One year after that, in 2002, I took it further and I became vegan. I understood that animals were being exploited in many different ways and that the best and most effective way to oppose all that suffering is by rejecting all type of animal products. At that time, animal suffering was my only concern.
TAW: There is a lot of stigma around vegans and fitness. As a martial artist and personal trainer, how has turning vegan affected your health and fitness?
Nowadays, sporty people and athletes take the decision of becoming vegan or turn to plant-based diets for different reasons. For me, it was the other way round: I was already vegan and decided I wanted to be more physically active after a long period of being sedentary. That’s when I found out that the diet I had adopted many years ago was not good enough to support all my new activities. Stop being vegan was not an option for me, so I had to really do my homework and start researching how to make my diet more effective in order to carry on with this new lifestyle. Luckily enough, I found other people who had been in the same situation and shared their knowledge with me on how to thrive as a physically active vegan. I started paying more attention to the things I ate, cutting products that, as plant based they are, were not contributing to my health and my performance in sports. I organised my food intake and really cranked up on the understanding of what I was putting into my body, what were the benefits and consequences of each food choice. I really focused on the difference between eating and nourishing.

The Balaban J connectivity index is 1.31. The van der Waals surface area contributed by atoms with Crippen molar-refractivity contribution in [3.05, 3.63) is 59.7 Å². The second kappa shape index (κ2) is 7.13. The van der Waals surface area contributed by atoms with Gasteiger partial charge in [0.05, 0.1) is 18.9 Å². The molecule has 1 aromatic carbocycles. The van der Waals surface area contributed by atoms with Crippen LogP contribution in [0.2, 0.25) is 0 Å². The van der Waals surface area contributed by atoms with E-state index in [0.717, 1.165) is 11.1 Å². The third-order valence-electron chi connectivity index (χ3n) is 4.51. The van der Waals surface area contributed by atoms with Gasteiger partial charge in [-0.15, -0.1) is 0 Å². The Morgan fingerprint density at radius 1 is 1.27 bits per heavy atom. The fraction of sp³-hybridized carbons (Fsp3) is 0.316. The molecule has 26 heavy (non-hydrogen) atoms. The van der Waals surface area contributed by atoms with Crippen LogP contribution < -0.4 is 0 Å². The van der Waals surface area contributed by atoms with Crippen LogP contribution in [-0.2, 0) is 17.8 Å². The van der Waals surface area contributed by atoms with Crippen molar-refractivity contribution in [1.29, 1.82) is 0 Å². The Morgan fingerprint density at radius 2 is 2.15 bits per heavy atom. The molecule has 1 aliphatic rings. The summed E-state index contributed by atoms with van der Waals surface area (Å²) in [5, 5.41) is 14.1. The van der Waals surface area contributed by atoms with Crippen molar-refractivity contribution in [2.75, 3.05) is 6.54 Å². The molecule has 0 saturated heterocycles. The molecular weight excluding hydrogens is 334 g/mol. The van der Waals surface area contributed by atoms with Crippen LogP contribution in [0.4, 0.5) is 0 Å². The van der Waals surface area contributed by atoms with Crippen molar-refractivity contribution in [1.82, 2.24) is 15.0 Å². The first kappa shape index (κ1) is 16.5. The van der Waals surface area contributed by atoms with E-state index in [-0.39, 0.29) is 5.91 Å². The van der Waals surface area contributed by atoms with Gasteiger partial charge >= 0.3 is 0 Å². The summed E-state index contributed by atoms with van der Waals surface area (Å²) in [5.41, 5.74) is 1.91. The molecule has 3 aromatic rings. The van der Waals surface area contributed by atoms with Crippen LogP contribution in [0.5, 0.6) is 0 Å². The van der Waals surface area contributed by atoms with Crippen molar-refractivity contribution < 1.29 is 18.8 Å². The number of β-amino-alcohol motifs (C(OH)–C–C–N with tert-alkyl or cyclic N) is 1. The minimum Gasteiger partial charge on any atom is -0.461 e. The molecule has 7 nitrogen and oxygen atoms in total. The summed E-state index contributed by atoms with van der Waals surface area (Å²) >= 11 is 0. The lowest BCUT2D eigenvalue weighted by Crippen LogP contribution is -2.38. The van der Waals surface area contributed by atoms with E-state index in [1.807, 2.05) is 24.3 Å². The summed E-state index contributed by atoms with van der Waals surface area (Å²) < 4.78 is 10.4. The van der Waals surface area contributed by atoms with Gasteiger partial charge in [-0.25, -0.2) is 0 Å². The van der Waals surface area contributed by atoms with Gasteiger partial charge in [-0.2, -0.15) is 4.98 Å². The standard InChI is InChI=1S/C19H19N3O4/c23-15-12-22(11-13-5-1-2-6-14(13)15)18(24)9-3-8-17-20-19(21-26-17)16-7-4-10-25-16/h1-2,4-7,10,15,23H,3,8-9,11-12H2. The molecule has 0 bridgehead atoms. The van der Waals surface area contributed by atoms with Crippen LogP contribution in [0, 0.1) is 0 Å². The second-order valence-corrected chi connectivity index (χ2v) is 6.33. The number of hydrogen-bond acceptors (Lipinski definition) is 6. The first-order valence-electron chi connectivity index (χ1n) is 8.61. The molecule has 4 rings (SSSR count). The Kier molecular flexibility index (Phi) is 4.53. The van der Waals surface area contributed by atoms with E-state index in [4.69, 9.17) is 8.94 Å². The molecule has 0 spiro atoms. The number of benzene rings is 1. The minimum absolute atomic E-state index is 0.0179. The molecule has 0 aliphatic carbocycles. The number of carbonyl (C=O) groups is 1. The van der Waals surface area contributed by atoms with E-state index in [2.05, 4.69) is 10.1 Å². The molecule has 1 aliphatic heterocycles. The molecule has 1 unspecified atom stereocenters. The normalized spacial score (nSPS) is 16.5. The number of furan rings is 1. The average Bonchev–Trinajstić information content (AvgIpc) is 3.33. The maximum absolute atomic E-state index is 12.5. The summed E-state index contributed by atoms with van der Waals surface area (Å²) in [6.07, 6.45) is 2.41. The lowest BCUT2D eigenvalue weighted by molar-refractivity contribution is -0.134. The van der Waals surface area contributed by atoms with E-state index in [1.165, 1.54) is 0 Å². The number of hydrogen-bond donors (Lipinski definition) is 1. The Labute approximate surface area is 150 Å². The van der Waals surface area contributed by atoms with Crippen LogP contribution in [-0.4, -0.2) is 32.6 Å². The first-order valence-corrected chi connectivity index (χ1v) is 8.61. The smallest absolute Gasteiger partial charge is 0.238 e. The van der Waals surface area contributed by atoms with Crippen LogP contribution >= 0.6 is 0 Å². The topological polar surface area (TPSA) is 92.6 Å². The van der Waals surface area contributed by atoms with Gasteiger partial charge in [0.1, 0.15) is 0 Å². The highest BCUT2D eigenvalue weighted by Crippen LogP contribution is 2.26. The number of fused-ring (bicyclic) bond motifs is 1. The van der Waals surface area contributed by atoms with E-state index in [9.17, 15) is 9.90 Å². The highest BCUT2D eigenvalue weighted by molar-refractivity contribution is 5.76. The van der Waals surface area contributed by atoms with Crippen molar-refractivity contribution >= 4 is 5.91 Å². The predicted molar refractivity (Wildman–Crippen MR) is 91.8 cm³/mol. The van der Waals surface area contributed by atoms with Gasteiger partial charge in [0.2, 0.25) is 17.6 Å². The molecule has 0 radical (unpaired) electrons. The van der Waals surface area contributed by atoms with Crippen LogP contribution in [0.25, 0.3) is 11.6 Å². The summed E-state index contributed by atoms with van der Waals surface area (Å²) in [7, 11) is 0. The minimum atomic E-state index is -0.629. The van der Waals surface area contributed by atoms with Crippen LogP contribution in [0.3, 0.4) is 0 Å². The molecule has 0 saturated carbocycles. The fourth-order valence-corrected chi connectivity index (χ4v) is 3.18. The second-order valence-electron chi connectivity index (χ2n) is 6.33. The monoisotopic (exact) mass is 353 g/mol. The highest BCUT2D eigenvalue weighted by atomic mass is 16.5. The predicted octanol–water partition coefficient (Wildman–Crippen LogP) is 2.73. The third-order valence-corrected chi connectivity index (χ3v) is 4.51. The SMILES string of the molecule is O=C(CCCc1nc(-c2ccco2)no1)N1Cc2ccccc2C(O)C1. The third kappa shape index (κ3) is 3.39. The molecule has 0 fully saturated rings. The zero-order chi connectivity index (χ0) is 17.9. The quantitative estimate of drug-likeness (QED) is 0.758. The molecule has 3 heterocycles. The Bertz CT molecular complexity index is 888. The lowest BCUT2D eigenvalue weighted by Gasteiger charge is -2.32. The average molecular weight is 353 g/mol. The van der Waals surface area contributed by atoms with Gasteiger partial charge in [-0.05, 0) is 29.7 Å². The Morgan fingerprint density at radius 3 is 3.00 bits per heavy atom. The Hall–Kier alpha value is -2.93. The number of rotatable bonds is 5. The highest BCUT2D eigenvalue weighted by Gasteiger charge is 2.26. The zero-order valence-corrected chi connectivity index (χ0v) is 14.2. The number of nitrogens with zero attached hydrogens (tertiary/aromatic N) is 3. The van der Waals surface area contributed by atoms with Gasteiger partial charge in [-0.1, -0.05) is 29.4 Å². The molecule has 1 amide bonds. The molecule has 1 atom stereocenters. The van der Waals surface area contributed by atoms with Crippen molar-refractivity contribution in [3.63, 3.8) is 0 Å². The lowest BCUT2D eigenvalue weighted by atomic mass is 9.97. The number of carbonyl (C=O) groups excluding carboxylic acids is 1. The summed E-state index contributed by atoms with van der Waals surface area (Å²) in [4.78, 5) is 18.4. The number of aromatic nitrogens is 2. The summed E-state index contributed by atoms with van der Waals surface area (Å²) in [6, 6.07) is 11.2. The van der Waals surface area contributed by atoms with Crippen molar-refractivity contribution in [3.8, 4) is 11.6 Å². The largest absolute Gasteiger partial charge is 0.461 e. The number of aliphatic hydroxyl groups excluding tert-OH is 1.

TAW: How do you approach your personal training work with veganism?
I advertise myself as a vegan trainer, even though that may put some people off, perhaps thinking that the training I offer is exclusive for vegans or that I will brainwash them into a plant based diet. I like people to know what my approach is, I won’t ever recommend the consumption of animal or animal by-products and that shouldn’t be a surprise if you choose to train with a “Vegan Trainer”. However, I respect everyone’s life choices and am convinced that turning into cruelty-free habits must be a personal decision. I will always support and encourage a clean plant-based type of diet / supplementation and I can also backup my proposal with scientific information, lectures and of course, my personal experience.